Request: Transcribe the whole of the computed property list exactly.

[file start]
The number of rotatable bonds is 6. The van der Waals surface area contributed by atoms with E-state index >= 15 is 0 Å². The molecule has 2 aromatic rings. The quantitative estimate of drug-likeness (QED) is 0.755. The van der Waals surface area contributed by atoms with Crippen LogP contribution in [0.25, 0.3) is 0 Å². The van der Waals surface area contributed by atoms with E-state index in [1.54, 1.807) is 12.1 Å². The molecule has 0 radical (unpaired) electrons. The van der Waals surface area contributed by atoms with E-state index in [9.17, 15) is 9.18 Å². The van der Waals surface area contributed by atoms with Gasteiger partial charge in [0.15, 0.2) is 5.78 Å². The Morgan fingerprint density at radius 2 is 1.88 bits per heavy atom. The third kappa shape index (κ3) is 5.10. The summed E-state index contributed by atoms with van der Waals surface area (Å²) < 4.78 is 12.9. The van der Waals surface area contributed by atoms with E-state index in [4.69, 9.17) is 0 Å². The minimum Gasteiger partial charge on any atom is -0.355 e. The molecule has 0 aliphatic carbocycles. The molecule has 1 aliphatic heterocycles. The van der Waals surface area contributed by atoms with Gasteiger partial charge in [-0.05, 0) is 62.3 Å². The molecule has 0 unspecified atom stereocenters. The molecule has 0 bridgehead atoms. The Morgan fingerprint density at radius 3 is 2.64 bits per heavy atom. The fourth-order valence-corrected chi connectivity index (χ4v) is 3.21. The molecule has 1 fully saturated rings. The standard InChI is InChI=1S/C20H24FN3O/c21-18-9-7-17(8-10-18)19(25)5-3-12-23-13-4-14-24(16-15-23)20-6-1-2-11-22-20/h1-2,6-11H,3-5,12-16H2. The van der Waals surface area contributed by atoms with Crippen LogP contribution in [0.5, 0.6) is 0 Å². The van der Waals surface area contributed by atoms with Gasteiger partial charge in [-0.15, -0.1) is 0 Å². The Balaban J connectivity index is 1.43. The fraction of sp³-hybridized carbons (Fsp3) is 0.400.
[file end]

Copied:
The number of rotatable bonds is 6. The van der Waals surface area contributed by atoms with E-state index >= 15 is 0 Å². The molecule has 2 aromatic rings. The quantitative estimate of drug-likeness (QED) is 0.755. The van der Waals surface area contributed by atoms with Crippen LogP contribution in [0.25, 0.3) is 0 Å². The van der Waals surface area contributed by atoms with E-state index in [1.54, 1.807) is 12.1 Å². The molecule has 0 radical (unpaired) electrons. The van der Waals surface area contributed by atoms with E-state index in [9.17, 15) is 9.18 Å². The van der Waals surface area contributed by atoms with Gasteiger partial charge in [0.15, 0.2) is 5.78 Å². The Morgan fingerprint density at radius 2 is 1.88 bits per heavy atom. The third kappa shape index (κ3) is 5.10. The summed E-state index contributed by atoms with van der Waals surface area (Å²) < 4.78 is 12.9. The van der Waals surface area contributed by atoms with E-state index in [4.69, 9.17) is 0 Å². The minimum Gasteiger partial charge on any atom is -0.355 e. The molecule has 0 aliphatic carbocycles. The molecule has 1 aliphatic heterocycles. The van der Waals surface area contributed by atoms with Gasteiger partial charge in [-0.05, 0) is 62.3 Å². The molecule has 0 unspecified atom stereocenters. The molecule has 0 bridgehead atoms. The Morgan fingerprint density at radius 3 is 2.64 bits per heavy atom. The fourth-order valence-corrected chi connectivity index (χ4v) is 3.21. The molecule has 1 fully saturated rings. The standard InChI is InChI=1S/C20H24FN3O/c21-18-9-7-17(8-10-18)19(25)5-3-12-23-13-4-14-24(16-15-23)20-6-1-2-11-22-20/h1-2,6-11H,3-5,12-16H2. The van der Waals surface area contributed by atoms with Crippen LogP contribution in [0.5, 0.6) is 0 Å². The van der Waals surface area contributed by atoms with Gasteiger partial charge in [-0.15, -0.1) is 0 Å². The Balaban J connectivity index is 1.43. The fraction of sp³-hybridized carbons (Fsp3) is 0.400.